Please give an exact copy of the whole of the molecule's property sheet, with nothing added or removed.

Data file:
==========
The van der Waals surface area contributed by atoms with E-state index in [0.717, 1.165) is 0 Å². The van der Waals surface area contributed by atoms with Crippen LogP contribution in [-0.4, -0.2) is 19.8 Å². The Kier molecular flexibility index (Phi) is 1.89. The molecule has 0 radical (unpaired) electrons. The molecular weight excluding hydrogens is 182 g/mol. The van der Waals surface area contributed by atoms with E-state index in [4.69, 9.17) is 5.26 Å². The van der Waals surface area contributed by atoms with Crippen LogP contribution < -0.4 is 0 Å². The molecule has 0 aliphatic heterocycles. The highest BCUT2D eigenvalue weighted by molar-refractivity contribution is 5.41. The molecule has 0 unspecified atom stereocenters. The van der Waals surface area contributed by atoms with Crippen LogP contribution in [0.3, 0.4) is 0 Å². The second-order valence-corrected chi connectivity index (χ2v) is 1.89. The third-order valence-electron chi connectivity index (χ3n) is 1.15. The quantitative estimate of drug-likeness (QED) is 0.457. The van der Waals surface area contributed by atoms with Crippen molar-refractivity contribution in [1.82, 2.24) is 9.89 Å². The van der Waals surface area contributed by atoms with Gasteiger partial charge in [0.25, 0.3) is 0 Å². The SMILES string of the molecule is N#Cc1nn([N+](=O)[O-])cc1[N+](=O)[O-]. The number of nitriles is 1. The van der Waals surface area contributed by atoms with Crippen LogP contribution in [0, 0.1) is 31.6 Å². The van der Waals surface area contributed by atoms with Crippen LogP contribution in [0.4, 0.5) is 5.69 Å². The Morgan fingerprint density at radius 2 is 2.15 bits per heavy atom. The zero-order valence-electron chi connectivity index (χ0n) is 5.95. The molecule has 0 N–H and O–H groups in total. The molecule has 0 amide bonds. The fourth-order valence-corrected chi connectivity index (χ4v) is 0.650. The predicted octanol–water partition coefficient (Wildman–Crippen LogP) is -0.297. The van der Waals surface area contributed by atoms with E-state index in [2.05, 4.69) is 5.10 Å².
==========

The van der Waals surface area contributed by atoms with E-state index in [0.717, 1.165) is 0 Å². The van der Waals surface area contributed by atoms with Crippen LogP contribution in [-0.4, -0.2) is 19.8 Å². The Kier molecular flexibility index (Phi) is 1.89. The molecule has 0 radical (unpaired) electrons. The molecular weight excluding hydrogens is 182 g/mol. The van der Waals surface area contributed by atoms with E-state index in [4.69, 9.17) is 5.26 Å². The van der Waals surface area contributed by atoms with Crippen LogP contribution < -0.4 is 0 Å². The molecule has 0 aliphatic heterocycles. The highest BCUT2D eigenvalue weighted by molar-refractivity contribution is 5.41. The molecule has 0 unspecified atom stereocenters. The van der Waals surface area contributed by atoms with Crippen LogP contribution in [0.3, 0.4) is 0 Å². The second-order valence-corrected chi connectivity index (χ2v) is 1.89. The third-order valence-electron chi connectivity index (χ3n) is 1.15. The quantitative estimate of drug-likeness (QED) is 0.457. The van der Waals surface area contributed by atoms with Crippen molar-refractivity contribution in [1.82, 2.24) is 9.89 Å². The van der Waals surface area contributed by atoms with Gasteiger partial charge in [0.25, 0.3) is 0 Å². The SMILES string of the molecule is N#Cc1nn([N+](=O)[O-])cc1[N+](=O)[O-]. The number of nitriles is 1. The van der Waals surface area contributed by atoms with Crippen LogP contribution in [0, 0.1) is 31.6 Å². The van der Waals surface area contributed by atoms with Crippen LogP contribution in [0.4, 0.5) is 5.69 Å². The Morgan fingerprint density at radius 2 is 2.15 bits per heavy atom. The zero-order valence-electron chi connectivity index (χ0n) is 5.95. The molecule has 0 N–H and O–H groups in total. The molecule has 0 amide bonds. The fourth-order valence-corrected chi connectivity index (χ4v) is 0.650. The predicted octanol–water partition coefficient (Wildman–Crippen LogP) is -0.297. The van der Waals surface area contributed by atoms with E-state index in [2.05, 4.69) is 5.10 Å².